Now, Philadelphia outreach workers are faced with a twofold question: How can they respond to the concerns of people experiencing homelessness by continuing to ensure access to food and shelter, without simultaneously placing them in breeding grounds for disease?

“It’s a tough call,” said Adam Bruckner, director of Philly Restart, a nonprofit meal and ID service that assists patrons on the Benjamin Franklin Parkway each Monday near Washington Monument Fountain. “We don’t want to be a transmission spot, but folks need food.”

Facing fears, Bruckner and a crowd of about fifty hungry guests attended the meal on Monday. Bruckner personally squirted a dollop of hand sanitizer into each guest’s hand before serving the meal.

“I believe that as long as I bathe and wash my hands at all times possible, I should be fine,” said Daniel Sims, a guest at Monday’s meal who said he is currently experiencing homelessness.

“I keep my hands clean — I use soap,” said Ray Kelly, another guest. “I think it’s a plague.”

Regardless, Kelly’s knowledge of the severity of the virus did not dissuade him from attending the meal on the Parkway. When it came to finding a meal on Monday, Kelly said he had few other — if any — places to go.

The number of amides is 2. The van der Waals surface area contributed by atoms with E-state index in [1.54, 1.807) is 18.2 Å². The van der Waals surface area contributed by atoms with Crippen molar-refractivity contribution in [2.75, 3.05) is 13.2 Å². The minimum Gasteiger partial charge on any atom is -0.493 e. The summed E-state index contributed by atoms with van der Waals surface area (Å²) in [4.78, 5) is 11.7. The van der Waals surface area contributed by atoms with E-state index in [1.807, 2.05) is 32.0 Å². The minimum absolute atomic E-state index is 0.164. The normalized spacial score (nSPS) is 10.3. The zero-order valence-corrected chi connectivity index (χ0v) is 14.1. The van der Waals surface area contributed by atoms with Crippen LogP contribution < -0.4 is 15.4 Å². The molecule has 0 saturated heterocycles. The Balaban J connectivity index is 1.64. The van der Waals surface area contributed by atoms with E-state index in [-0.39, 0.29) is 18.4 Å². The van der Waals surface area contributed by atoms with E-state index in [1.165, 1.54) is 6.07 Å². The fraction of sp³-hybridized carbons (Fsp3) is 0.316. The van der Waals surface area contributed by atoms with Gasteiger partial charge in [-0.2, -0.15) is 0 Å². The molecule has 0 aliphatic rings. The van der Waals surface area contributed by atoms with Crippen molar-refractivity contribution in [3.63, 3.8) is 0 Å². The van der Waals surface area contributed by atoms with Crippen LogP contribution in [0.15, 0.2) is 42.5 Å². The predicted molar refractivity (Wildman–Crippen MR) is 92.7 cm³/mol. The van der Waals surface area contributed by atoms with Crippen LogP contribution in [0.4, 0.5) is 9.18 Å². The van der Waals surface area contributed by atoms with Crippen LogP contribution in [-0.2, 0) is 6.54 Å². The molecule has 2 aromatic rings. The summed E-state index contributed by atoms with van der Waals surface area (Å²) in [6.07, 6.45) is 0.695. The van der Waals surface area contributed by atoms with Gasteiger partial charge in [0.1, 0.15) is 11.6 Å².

Bruckner’s sentiments about the continued need to feed people were echoed by other stakeholders in the homeless outreach community, including Jeremy Montgomery, director of Sunday Breakfast Rescue Mission, the largest men’s shelter in Philadelphia to serve guests three meals a day.

“At one level we want to stop an outbreak,” Montgomery said. “The other level, we still need to feed people. Hunger can be just as devastating to a vulnerable population that lives on the street.”

According to Montgomery, he and his team have implemented social distancing measures at the shelter. For example, they have eliminated unneeded beds to create a six-foot distance between emergency shelter beds in their one-room dormitory. They’ve also lined beds up head to toe, rather than head to head. 

While the shelter will continue to serve three meals a day to registered shelter guests and long-term residents, they are not permitting ‘walk-in’ guests to attend the dine-in meal and are instead handing out brown bag meals to the general public at dinner only.